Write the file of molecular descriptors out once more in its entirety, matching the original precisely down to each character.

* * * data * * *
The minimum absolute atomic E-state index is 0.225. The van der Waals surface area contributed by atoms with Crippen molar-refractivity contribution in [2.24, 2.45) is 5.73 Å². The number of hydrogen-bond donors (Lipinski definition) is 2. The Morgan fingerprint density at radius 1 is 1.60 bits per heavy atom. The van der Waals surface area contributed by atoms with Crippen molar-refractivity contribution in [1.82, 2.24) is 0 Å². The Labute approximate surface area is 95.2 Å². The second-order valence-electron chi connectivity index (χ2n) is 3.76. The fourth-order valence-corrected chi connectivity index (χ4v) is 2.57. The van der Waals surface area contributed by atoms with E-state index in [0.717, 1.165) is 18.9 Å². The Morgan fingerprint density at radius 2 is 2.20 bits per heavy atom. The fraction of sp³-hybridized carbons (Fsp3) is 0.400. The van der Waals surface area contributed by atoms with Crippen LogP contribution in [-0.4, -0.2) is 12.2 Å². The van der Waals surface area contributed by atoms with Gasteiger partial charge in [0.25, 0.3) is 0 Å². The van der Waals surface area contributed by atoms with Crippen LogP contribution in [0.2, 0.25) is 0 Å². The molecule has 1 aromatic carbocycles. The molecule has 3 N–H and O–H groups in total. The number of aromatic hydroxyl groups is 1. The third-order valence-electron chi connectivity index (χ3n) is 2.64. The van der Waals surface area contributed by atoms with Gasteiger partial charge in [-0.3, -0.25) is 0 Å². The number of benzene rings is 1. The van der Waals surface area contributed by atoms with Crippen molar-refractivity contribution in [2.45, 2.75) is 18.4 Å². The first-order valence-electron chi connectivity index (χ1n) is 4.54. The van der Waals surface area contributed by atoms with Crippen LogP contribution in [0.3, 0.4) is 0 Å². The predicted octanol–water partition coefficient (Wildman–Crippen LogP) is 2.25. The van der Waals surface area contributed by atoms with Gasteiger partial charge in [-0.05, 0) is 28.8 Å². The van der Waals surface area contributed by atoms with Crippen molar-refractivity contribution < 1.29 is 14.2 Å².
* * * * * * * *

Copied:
The minimum absolute atomic E-state index is 0.225. The van der Waals surface area contributed by atoms with Crippen molar-refractivity contribution in [2.24, 2.45) is 5.73 Å². The number of hydrogen-bond donors (Lipinski definition) is 2. The Morgan fingerprint density at radius 1 is 1.60 bits per heavy atom. The van der Waals surface area contributed by atoms with Crippen molar-refractivity contribution in [1.82, 2.24) is 0 Å². The Labute approximate surface area is 95.2 Å². The second-order valence-electron chi connectivity index (χ2n) is 3.76. The fourth-order valence-corrected chi connectivity index (χ4v) is 2.57. The van der Waals surface area contributed by atoms with E-state index in [0.717, 1.165) is 18.9 Å². The Morgan fingerprint density at radius 2 is 2.20 bits per heavy atom. The fraction of sp³-hybridized carbons (Fsp3) is 0.400. The van der Waals surface area contributed by atoms with Crippen LogP contribution in [-0.4, -0.2) is 12.2 Å². The van der Waals surface area contributed by atoms with Gasteiger partial charge in [0.25, 0.3) is 0 Å². The van der Waals surface area contributed by atoms with Crippen LogP contribution in [0.2, 0.25) is 0 Å². The molecule has 1 aromatic carbocycles. The molecule has 3 N–H and O–H groups in total. The number of aromatic hydroxyl groups is 1. The third-order valence-electron chi connectivity index (χ3n) is 2.64. The van der Waals surface area contributed by atoms with Gasteiger partial charge in [-0.3, -0.25) is 0 Å². The number of benzene rings is 1. The van der Waals surface area contributed by atoms with Crippen molar-refractivity contribution in [2.45, 2.75) is 18.4 Å². The first-order valence-electron chi connectivity index (χ1n) is 4.54. The van der Waals surface area contributed by atoms with Crippen LogP contribution in [0.3, 0.4) is 0 Å². The predicted octanol–water partition coefficient (Wildman–Crippen LogP) is 2.25. The van der Waals surface area contributed by atoms with Gasteiger partial charge in [-0.05, 0) is 28.8 Å². The van der Waals surface area contributed by atoms with Crippen molar-refractivity contribution < 1.29 is 14.2 Å².